Monday, May 14, 2012

Messieurs-Dames: Boeuf Bourguignon!

Julia would not be proud (well perhaps she would of the effort, but certainly not the result), let's explain why...

We actually were quite pleased to see this come up.  Just about every food show you could ever hope to watch / read / participate in will at some time (if they haven't already) whip up a batch of Boeuf based on the 'classic' Julia Child recipe so it seemed logical that we should add it to our one day list.

Shopping was a breeze with all but the wine from one store.  Leaving shopping to the morning of the big day we were unable to locate a Burgundy in either of the two closest options we had so we thought a Pinot Noir out of California would be a fair swap.  We were going to grab up 2 bottles, one for cooking, one for dining but seeing we couldn't find one we went to our 'Cellar' for the dining part, staying in France with a Côtes du Rhône.

Boeuf Bourguignon

OK, off we go... Boil the bacon (officially simmer, but...) which is something new to us. Done, but not exactly sure why. We went with removing some of the fat, but didn't see all that much left behind. No harm done, we did as asked.

The next few steps are about getting the beef browned off. Nothing complicated, and with a bit of team work it all went pretty quickly. Then in go the vegetables, that was easy. Get the meat back in and sprinkle with flour. OK, the goal was not to sprinkle, but we got the flour incorporated with everything looking as we expected.

We just want the record to show that we noted the 30ml variance in our bottle of wine v the amount required by the recipe and yes, we did drink the variance. We appreciate this thoughtful planning by the recipe builder, but we had to go a bit less in the pot because working as a team we neededwanted 30ml each - actually it's never hard to go way past 30ml. We're just say'n...

With glass in hand, a whole bunch of other stuff goes in the pot and this is where things probably started to go wrong. First we used all the beef stock, not realizing we needed some a few steps (and a couple of hours) later to keep the onions (did you know it feels like it takes 20 to 25 minutes to peel each pearl type onion? - pesky things. But they were worth the effort!) company, but this boo-boo may have made things less bad in the end. It's kind of fun to tip a whole(ish) bottle of wine into a pot and after a firm stir our pot looked more or less the same as the picture provided. Great. Lid on, oven, here we come...

Obviously, it's us doing the cooking so fingers should be pointed our way, but we're pointing a finger back at the recipe for not giving us a temperature to reduce the oven to. Our choice of temperature only avoided a complete inedible result because we went with the lesser option of 3 hours (we started a bit late and knew we'd be hungry...) rather than the 4 and used up all the beef stock as noted above. After an hour the house really started to smell nice and we didn't even think twice about what was going on, even when we returned to the kitchen to do the onions (we used Vegetable Stock in lieu of Beef thanks to the Pantry) and mushrooms - both of which we were very pleased with how they turned out. So, with the chirping of the timer our excitement to finish the dish didn't last long. Our juice was all but gone, things were sticking to the pot on all sides and not just the bottom, and there was a crustiness to almost everything that was probably only minutes away from being classified as burnt.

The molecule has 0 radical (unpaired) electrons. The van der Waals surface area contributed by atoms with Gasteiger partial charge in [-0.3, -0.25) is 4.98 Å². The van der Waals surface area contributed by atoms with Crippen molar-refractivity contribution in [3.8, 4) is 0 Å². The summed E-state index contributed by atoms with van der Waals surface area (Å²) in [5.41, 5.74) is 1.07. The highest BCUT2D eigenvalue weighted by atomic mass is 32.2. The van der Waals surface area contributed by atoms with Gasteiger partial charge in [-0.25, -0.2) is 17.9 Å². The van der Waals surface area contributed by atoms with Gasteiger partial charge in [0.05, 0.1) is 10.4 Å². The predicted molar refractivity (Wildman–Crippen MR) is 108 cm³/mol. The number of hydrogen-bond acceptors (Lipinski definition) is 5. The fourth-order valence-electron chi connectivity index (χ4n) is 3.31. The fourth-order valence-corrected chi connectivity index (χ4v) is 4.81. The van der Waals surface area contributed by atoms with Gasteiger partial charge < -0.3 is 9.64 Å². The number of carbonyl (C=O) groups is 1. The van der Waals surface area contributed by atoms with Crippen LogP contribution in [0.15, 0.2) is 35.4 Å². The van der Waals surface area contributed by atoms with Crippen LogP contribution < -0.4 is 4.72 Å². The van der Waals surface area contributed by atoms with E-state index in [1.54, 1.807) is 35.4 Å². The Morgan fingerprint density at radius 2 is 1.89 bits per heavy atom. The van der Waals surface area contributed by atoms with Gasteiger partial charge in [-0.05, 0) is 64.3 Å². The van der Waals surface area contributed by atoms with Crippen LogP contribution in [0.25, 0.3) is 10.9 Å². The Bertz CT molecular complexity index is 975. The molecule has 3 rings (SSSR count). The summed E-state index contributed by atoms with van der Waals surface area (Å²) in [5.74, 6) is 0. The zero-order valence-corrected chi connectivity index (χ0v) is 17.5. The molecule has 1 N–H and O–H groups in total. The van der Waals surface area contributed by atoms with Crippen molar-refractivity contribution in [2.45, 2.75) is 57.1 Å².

It still smelled great, so we added in the mushrooms and onions - keep going, or order out - gave it a stir in which just about every piece of meat broke up as we 'released' it from the grip of the pot. As we were pulling out the bay leaf, we also did a quick hunt for the bacon rinds and removed them too, even though the recipe was silent on what to do with them. We think removing was better?

We were now done, as we had no juice to worry about skimming for unwanted fat. At least we got to eat (and drink!) a little sooner...
Clearly a pot of well done meat not cooked to its proper best. As the juice departed, more and more of the meat would have been left high and dry and therefore roasting, rather than braising. We're pretty sure this was the reason for a good deal of stringiness.

We got great flavors, we think, but nothing we'd be all that excited about serving up to friends. Our wine selection worked out just fine with what we ended up with, but probably would have been better with a better final result.

Recipes & Destructions Instructions


Tasty, no doubt. Ugly, even less doubt. Missing the sauce, completely. Oh well...

We'd give it another go, perhaps doing the whole thing on the stove where we're more inclined to peek in at what's going on rather than being surprised at the end. We're glad and sad we opened up our bottle from Côtes du Rhône as we really enjoyed the wine, but know we didn't pair it up with something to get the best out of it.

Sorry Julia!

Oh, and it didn't re-heat for lunch very well at all.  Which of course is almost certainly a byproduct of all noted above.


Our May 2012 Daring Cooks’ hostess was Fabi of fabsfood. Fabi challenged us to make Boeuf Bourguignon, a classic French stew originating from the Burgundy region of France.